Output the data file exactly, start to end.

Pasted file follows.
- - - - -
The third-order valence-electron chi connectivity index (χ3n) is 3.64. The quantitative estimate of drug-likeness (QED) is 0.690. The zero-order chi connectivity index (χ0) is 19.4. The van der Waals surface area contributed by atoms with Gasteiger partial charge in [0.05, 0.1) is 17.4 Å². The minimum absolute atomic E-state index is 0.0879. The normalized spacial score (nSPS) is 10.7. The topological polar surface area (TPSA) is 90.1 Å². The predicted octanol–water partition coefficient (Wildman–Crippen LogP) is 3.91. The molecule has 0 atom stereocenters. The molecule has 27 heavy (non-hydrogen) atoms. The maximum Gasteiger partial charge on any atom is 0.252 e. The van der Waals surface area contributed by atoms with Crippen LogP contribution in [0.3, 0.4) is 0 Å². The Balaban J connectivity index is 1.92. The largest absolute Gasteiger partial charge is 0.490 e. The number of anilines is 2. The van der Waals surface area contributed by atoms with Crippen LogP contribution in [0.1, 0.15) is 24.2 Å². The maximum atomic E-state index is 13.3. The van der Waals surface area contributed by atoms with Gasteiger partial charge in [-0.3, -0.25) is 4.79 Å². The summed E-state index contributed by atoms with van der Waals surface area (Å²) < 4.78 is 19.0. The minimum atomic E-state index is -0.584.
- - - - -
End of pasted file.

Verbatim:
The third-order valence-electron chi connectivity index (χ3n) is 3.64. The quantitative estimate of drug-likeness (QED) is 0.690. The zero-order chi connectivity index (χ0) is 19.4. The van der Waals surface area contributed by atoms with Gasteiger partial charge in [0.05, 0.1) is 17.4 Å². The minimum absolute atomic E-state index is 0.0879. The normalized spacial score (nSPS) is 10.7. The topological polar surface area (TPSA) is 90.1 Å². The predicted octanol–water partition coefficient (Wildman–Crippen LogP) is 3.91. The molecule has 0 atom stereocenters. The molecule has 27 heavy (non-hydrogen) atoms. The maximum Gasteiger partial charge on any atom is 0.252 e. The van der Waals surface area contributed by atoms with Crippen LogP contribution in [0.3, 0.4) is 0 Å². The Balaban J connectivity index is 1.92. The largest absolute Gasteiger partial charge is 0.490 e. The number of anilines is 2. The van der Waals surface area contributed by atoms with Crippen LogP contribution in [0.1, 0.15) is 24.2 Å². The maximum atomic E-state index is 13.3. The van der Waals surface area contributed by atoms with Gasteiger partial charge in [-0.3, -0.25) is 4.79 Å². The summed E-state index contributed by atoms with van der Waals surface area (Å²) < 4.78 is 19.0. The minimum atomic E-state index is -0.584.